Starvation is threatening the survivors of more than two months of fighting in Ethiopia’s Tigray region. Authorities say more than 4.5 million people there need emergency food.
“The population is dying”
The first humanitarian workers to arrive, after pleading with the Ethiopian government for access, describe weakened children dying from diarrhea, empty shops and refugees begging for something to eat. One new report says parts of Tigray are likely a step below famine.
Mari Carmen Vinoles is the head of the emergency unit for Doctors Without Borders. She said “There is an extreme urgent need” to scale up the humanitarian response.
“The population is dying every day as we speak,” she added.
Impact on civilians
On 4 November, prime minister Abiy Ahmed announced fighting between his forces and those of the defiant regional government. At the time, the largely agricultural Tigray region of about 5 million people already had a food security problem amid a locust outbreak.
Thousands of people have been killed in the conflict. More than 50,000 have fled into Sudan, where one doctor has said newer arrivals show signs of starvation.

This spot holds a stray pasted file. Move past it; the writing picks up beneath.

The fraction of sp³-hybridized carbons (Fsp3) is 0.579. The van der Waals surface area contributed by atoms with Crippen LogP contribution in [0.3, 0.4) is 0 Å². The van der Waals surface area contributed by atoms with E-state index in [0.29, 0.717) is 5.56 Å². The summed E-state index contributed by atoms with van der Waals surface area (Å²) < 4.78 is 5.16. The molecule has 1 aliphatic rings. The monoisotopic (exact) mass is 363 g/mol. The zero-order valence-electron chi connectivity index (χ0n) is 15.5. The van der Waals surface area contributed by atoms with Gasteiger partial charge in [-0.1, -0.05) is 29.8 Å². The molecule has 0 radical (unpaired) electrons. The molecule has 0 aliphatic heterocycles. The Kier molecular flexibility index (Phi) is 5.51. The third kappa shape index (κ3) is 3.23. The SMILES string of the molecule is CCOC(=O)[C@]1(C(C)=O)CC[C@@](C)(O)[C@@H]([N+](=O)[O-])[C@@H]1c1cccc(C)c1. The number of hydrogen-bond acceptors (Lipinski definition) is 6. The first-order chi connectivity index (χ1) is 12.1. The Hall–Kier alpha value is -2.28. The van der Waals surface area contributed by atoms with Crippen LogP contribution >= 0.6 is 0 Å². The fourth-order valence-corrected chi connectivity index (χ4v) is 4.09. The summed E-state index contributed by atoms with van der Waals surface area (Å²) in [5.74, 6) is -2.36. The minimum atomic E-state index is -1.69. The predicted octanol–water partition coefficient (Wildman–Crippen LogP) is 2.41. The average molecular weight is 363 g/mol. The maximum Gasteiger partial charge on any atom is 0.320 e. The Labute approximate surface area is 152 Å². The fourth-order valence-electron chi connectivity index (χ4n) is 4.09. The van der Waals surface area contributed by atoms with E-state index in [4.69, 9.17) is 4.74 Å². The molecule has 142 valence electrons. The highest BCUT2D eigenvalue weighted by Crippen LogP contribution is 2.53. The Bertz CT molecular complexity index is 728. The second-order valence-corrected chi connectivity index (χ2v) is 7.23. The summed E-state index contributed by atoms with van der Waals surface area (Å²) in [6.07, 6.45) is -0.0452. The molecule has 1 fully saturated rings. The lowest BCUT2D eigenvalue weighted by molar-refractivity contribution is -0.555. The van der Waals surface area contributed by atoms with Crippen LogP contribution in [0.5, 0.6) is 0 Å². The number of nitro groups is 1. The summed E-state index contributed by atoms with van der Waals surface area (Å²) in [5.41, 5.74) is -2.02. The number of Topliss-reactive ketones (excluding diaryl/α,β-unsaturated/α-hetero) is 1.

Others shelter in rugged terrain. A woman who recently left Tigray described sleeping in caves with people who brought cattle, goats and the grain they had managed to harvest.
“It is a daily reality to hear people dying with the fighting consequences, lack of food,” a letter by the Catholic bishop of Adigrat said this month.
Hospitals and other health centres, crucial in treating malnutrition, have been destroyed. In markets, food is “not available or extremely limited”, the United Nations says.
Tigray leaders dominated Ethiopia for almost three decades. But they were sidelined after Abiy introduced reforms that won him the Nobel Peace Prize in 2019.
Ethiopia’s prime minister declared victory in late November. But its military and allied fighters remain active amid the presence of troops from neighbouring Eritrea. The presence of Eritrean troops is due to the country being a bitter enemy of the now-fugitive officials who once led the Tigray region.
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